After a rough week on the global stock markets, commodities saw a decline, and the dollar strengthened.
The big sell off was across all stocks and many market watchers are hoping this is just a correction.
In early trading on Friday, Brent crude was priced above US$64 with WTI still holding above US$60 a barrel.
Crude sees lowest point this year
The oil price hit its lowest point this year and American inventories were higher last week. Both benchmarks are down more than 9 percent since their highs last month.
The market is nervous as it watches the upward trend of US production.
Latest figures from the Energy Information Administration said that American production had reached 10.25 million barrels a day, with expectation for 11 million to come.
This is the first time since 1970 that US oil production was above 10 million barrels a day.
US emergency reserves could be sold off
The US has also hinted it might sell off half of its emergency reserves to help raise money, a move critics question as unwise, given the energy security role of the emergency reserves.
The EIA has raised its crude price forecast by US$3 a barrel for 2018 and expects the global supply and demand balance to be unchanged in 2019.
OPEC and friends gave US producers a green light
The concerted production cuts by OPEC and friends have added strength to the market in the last year, but this in turn gave US producers a green light to restart production.
While key OPEC players have said that rising demand will absorb any increase in non-OPEC production, the market is not so sure. John Kilduff, founding partner of the energy hedge fund Again Capital, says he fears this sell-off will continue.
Speaking on CNBC this week, he said the supply dynamics were against the market, fearing a fall of WTI to the mid-fifties.
WTI producers should remain competitive
This is not the worst prediction for the future of WTI so producers should still be competitive at this price and it may ultimately make many shale players re-think their financials.
Kilduff cautioned on the relationship of a rising dollar that is also impacting the crude price right now.
Standard Chartered Bank says they expect global oil demand growth for 2018 to be more than 1.6 million barrels a day.
Iran plans to increase output
Iran has indicated it intends to increase oil production in the next four years, but the country’s oil minister, Bijan Namdar Zanganeh told reporters this week that his country could quickly add 100,000 barrels a day extra if OPEC and non-OPEC conclude the production cut agreement.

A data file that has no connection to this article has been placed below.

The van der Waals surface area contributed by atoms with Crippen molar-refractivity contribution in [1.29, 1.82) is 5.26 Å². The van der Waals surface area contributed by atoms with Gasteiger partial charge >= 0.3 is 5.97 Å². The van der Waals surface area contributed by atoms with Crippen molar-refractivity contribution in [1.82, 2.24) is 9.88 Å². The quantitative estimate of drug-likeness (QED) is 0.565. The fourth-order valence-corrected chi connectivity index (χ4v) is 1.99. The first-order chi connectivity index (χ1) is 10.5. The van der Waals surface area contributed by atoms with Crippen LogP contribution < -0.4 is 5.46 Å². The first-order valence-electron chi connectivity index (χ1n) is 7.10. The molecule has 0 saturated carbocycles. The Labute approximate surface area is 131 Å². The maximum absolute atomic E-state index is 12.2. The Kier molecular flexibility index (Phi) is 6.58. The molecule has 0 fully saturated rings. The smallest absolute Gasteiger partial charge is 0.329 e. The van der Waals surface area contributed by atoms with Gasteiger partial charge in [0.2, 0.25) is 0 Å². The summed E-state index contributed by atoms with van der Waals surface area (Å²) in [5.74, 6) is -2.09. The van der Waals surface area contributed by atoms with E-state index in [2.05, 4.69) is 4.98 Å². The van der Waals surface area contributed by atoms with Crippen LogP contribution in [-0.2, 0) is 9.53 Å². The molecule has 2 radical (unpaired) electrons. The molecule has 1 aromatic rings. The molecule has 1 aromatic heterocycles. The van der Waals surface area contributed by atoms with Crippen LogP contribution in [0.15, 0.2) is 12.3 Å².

Zanganeh has been supportive of the current agreement as Iran’s production was capped at 3.8 million barrels a day throughout the deal and he said the country has exercised “self-restraint” in its production to adhere to the agreement.
The CEO of Russian energy company Gazprom, Alexander Dyukov said he hoped that countries would soon look to increase oil production rather than decrease as he believed that global oil markets were close to rebalancing. Russia has maintained its side of the deal with steady production of 10.95 million barrels a day.
OPEC still sees ‘considerable overhang’
While US inventories have fallen significantly, OPEC believes there’s still a considerable overhang in other regional stocks that needs to be corrected.
The OPEC Secretary General, Mohammad Barkindo completes a visit in Venezuela and Ecuador last week where he held meeting with energy officials and the presidents of both countries.
Venezuela’s oil production continues to drop due to the economic crisis in the country and is currently estimated around 1.67 million barrels a day, the lowest figure since 1989, according to Bloomberg data.
Venezuela’s president Nicholas Maduro told reporters he would invite OPEC members to consider the use of a joint cryptocurrency mechanism backed by oil.
He also pledged his commitment to the OPEC production cut arrangement for years to come.
As oil producers and investors watch the strength of the US dollar, the rise in American oil production and continued OPEC cuts, the much needed balance in the market remains the end game.
Meanwhile analysts and investors will be watching closely as the global markets look to find a rebalance after this week’s sell-off.